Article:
Peru Protests Could Disrupt $4 Billion Worth Copper Production

Protests and social unrest in Peru jeopardizes the country’s almost $4 billion worth of copper production, as China’s emergence from Covid lockdowns is poised to ramp up demand. Peru’s third largest copper mine, Las Bambas, has not produced any copper concentrate since Jan. 3 due to security concerns. Glencore’s Antapaccay mine has also been facing disruptions. The two mines, which share the same access to ports, together account for almost 2% of global output.

Peru has been facing social unrest since the country’s former President Castillo was ousted and arrested. The country’s commodity supply chains from metals to food products have been hampered as a result. The disruption comes at a particularly precarious moment for copper markets. Inventories stand at historically low levels while miners warn demand for the world’s most critical metal is poised to skyrocket with the growing demand for electric vehicles.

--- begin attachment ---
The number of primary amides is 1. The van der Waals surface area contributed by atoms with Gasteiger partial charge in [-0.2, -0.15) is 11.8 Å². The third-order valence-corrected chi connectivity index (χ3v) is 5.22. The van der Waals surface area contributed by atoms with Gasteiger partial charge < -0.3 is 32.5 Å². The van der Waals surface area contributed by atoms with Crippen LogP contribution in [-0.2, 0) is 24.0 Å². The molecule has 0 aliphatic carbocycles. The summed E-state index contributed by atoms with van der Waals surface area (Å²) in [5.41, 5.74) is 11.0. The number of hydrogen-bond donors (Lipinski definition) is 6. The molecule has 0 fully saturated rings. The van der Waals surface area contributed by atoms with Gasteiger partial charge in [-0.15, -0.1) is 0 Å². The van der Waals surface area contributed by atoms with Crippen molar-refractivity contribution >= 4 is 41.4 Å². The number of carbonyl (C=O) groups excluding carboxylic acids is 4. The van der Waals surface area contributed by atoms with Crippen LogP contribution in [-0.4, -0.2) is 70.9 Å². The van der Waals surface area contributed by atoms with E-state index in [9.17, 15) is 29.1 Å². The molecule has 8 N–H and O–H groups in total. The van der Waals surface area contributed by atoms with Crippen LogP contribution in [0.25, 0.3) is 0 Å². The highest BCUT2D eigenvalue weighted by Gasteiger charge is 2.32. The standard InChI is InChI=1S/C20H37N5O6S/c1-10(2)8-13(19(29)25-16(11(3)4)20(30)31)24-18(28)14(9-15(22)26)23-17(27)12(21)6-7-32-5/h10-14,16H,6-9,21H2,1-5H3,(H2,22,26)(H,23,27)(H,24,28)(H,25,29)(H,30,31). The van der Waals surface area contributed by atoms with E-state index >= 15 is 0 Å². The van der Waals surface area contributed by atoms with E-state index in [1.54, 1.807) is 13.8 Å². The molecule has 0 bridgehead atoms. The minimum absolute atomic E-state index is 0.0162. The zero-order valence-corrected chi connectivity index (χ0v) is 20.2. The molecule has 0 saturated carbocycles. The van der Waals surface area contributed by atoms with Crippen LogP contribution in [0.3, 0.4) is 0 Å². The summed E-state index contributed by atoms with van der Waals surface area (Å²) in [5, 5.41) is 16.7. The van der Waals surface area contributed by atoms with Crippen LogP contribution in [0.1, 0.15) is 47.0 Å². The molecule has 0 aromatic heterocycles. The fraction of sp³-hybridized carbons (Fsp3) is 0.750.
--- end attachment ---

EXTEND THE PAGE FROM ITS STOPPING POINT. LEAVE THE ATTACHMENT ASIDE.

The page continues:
Base metal prices have been on a rise since the beginning of the year after China abruptly abandoned its zero-Covid policy. Although prices settled Wednesday after a seven month high on the London Metal Exchange, the prediction of deficits cause a record $11,000 a ton forecast within 12 months.

Las Bambas, whose operator MMG is controlled by state-owned China Minmetals, has been the target of multiple demonstrations since it opened in 2016 as indigenous groups seek greater compensation for land and roads used by mining companies.

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